A Senate inquiry into a Greens bill to lower the voting age to 16 has rejected the proposal, saying it was “found wanting”.
The bill, introduced in June 2018 by Senator Jordon Steele-John, sought to introduce voluntary voting for 16- and 17-year olds and allow enrolment for 14 and 15-year olds.
The coalition majority Senate committee report released on Friday recommended the bill “not be passed” but proposed safeguards in the event that parliament chose to legislate it.
The safeguards include a special confidential roll for 14 to 16-year-olds, strengthened electoral education for senior high school students, and no voluntary voting.
“As currently proposed, the sections in this bill that relate to voluntary voting would only serve to create two tiers of electors – an outcome that would neither benefit the Australian electoral system, or the young people this bill purports to elevate,” Committee Chair Senator James McGrath wrote in the report.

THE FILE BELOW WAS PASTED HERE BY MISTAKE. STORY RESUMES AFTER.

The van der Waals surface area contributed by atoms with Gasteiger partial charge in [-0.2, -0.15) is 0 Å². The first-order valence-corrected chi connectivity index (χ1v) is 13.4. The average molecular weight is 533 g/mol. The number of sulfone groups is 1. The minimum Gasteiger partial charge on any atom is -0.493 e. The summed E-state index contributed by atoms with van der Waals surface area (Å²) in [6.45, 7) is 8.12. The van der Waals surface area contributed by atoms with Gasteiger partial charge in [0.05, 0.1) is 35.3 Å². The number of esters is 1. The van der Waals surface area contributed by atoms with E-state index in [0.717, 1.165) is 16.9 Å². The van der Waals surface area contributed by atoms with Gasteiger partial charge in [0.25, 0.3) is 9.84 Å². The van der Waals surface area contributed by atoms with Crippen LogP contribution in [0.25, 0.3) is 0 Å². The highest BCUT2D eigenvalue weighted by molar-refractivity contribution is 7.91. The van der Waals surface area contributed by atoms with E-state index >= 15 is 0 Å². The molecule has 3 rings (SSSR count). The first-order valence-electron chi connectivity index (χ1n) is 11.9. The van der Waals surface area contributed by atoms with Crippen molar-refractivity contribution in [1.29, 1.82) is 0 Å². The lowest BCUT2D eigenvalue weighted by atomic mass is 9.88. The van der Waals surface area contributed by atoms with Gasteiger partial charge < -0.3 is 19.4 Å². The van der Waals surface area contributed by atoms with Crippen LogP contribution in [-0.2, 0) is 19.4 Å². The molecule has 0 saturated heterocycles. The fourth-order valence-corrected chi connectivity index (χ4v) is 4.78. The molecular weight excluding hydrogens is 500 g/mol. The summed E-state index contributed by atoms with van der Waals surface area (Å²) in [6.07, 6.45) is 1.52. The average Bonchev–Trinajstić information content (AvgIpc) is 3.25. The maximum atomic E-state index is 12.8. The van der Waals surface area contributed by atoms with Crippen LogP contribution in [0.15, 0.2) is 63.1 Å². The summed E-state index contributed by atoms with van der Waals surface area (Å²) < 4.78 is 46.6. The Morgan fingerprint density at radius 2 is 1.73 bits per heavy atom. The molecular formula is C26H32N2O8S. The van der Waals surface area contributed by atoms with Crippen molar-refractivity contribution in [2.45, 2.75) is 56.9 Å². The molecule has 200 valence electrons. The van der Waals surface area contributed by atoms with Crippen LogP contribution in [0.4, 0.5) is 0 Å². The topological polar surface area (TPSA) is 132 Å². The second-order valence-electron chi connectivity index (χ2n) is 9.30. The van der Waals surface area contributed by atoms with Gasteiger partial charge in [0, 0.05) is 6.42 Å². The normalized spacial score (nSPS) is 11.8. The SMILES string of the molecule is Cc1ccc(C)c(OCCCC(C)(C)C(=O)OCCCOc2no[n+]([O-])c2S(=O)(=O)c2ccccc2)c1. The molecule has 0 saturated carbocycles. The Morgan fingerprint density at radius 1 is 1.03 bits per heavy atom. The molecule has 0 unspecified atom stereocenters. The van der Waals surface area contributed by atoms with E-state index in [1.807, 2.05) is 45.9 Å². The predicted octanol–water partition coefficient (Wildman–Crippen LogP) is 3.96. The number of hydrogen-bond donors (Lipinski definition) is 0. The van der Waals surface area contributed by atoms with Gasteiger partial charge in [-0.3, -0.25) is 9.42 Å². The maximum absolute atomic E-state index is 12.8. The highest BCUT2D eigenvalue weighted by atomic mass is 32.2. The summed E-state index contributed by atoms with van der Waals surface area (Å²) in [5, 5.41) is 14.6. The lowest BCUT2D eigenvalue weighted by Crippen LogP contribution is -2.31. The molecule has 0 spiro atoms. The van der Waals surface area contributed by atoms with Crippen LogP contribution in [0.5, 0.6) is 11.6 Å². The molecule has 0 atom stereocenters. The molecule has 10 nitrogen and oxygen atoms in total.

“Ultimately, in this test of our electoral processes, this bill was found wanting.”
Labor senators supported the government senators’ recommendation to reject the bill, but argued additional consideration be made to extending the vote to younger Australians in the post-election review.
Labor members of the committee also supported a push for additional civics education in the final years of high school.
In a dissenting report Greens Senator Larissa Waters accused the government of cherry-picking and said the report didn’t “pay heed” to the “sheer weight of submissions” by young people and youth advocacy groups in favour of the proposition.
“The single recommendation contained within this report is almost entirely disconnected from the evidence that it heard and serves as yet another example of the failure of our political system to listen to young people, therefore reinforcing the urgency of the franchise to this cohort,” she said.
Senator Waters also noted a lack of detail about the Austrian experience, which had seen a “consistently higher turnout of first time voters” since lowering the voting age to 16 and is currently ranked equal-highest for electoral turnout of voters between 15 and 30 years of age.